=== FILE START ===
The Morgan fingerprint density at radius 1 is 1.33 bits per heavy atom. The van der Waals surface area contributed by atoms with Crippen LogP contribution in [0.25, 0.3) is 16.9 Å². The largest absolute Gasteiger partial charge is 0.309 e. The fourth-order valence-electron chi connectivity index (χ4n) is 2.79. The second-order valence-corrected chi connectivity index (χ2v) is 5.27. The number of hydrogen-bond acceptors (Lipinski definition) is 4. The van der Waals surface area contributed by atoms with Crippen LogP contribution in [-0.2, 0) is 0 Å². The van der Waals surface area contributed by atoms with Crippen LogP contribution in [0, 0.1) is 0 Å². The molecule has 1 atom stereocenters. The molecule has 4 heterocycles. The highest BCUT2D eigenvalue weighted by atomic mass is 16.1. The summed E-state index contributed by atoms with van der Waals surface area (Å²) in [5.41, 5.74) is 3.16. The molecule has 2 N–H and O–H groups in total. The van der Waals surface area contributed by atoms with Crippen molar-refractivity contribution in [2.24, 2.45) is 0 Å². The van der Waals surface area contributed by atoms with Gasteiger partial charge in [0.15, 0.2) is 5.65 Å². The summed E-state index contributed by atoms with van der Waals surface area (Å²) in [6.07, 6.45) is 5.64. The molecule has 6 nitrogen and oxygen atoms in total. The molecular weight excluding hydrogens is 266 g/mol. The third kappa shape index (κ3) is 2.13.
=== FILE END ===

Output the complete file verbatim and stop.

The Morgan fingerprint density at radius 1 is 1.33 bits per heavy atom. The van der Waals surface area contributed by atoms with Crippen LogP contribution in [0.25, 0.3) is 16.9 Å². The largest absolute Gasteiger partial charge is 0.309 e. The fourth-order valence-electron chi connectivity index (χ4n) is 2.79. The second-order valence-corrected chi connectivity index (χ2v) is 5.27. The number of hydrogen-bond acceptors (Lipinski definition) is 4. The van der Waals surface area contributed by atoms with Crippen LogP contribution in [-0.2, 0) is 0 Å². The van der Waals surface area contributed by atoms with Crippen LogP contribution in [0, 0.1) is 0 Å². The molecule has 1 atom stereocenters. The molecule has 4 heterocycles. The highest BCUT2D eigenvalue weighted by atomic mass is 16.1. The summed E-state index contributed by atoms with van der Waals surface area (Å²) in [5.41, 5.74) is 3.16. The molecule has 2 N–H and O–H groups in total. The van der Waals surface area contributed by atoms with Crippen molar-refractivity contribution in [2.24, 2.45) is 0 Å². The van der Waals surface area contributed by atoms with Gasteiger partial charge in [0.15, 0.2) is 5.65 Å². The summed E-state index contributed by atoms with van der Waals surface area (Å²) in [6.07, 6.45) is 5.64. The molecule has 6 nitrogen and oxygen atoms in total. The molecular weight excluding hydrogens is 266 g/mol. The third kappa shape index (κ3) is 2.13.